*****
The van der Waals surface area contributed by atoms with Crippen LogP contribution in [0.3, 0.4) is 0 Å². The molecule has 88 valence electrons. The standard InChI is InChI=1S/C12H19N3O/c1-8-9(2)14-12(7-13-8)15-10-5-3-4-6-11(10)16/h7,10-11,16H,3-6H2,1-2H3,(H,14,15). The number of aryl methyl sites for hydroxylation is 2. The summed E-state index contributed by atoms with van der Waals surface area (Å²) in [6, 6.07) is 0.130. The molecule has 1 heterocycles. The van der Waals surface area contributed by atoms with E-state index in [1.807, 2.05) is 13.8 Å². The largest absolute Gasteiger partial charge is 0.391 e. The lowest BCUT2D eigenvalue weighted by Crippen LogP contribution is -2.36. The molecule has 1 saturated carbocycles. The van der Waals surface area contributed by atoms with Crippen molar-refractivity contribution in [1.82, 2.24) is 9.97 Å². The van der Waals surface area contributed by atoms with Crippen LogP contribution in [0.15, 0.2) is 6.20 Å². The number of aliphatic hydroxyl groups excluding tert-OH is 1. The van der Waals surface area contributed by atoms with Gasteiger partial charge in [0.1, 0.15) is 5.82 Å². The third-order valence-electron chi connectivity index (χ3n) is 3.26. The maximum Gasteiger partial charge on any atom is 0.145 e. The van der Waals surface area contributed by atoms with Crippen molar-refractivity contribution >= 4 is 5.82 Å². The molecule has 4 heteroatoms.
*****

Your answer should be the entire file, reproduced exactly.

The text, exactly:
The van der Waals surface area contributed by atoms with Crippen LogP contribution in [0.3, 0.4) is 0 Å². The molecule has 88 valence electrons. The standard InChI is InChI=1S/C12H19N3O/c1-8-9(2)14-12(7-13-8)15-10-5-3-4-6-11(10)16/h7,10-11,16H,3-6H2,1-2H3,(H,14,15). The number of aryl methyl sites for hydroxylation is 2. The summed E-state index contributed by atoms with van der Waals surface area (Å²) in [6, 6.07) is 0.130. The molecule has 1 heterocycles. The van der Waals surface area contributed by atoms with E-state index in [1.807, 2.05) is 13.8 Å². The largest absolute Gasteiger partial charge is 0.391 e. The lowest BCUT2D eigenvalue weighted by Crippen LogP contribution is -2.36. The molecule has 1 saturated carbocycles. The van der Waals surface area contributed by atoms with Crippen molar-refractivity contribution in [1.82, 2.24) is 9.97 Å². The van der Waals surface area contributed by atoms with Crippen LogP contribution in [0.15, 0.2) is 6.20 Å². The number of aliphatic hydroxyl groups excluding tert-OH is 1. The van der Waals surface area contributed by atoms with Gasteiger partial charge in [0.1, 0.15) is 5.82 Å². The third-order valence-electron chi connectivity index (χ3n) is 3.26. The maximum Gasteiger partial charge on any atom is 0.145 e. The van der Waals surface area contributed by atoms with Crippen molar-refractivity contribution >= 4 is 5.82 Å². The molecule has 4 heteroatoms.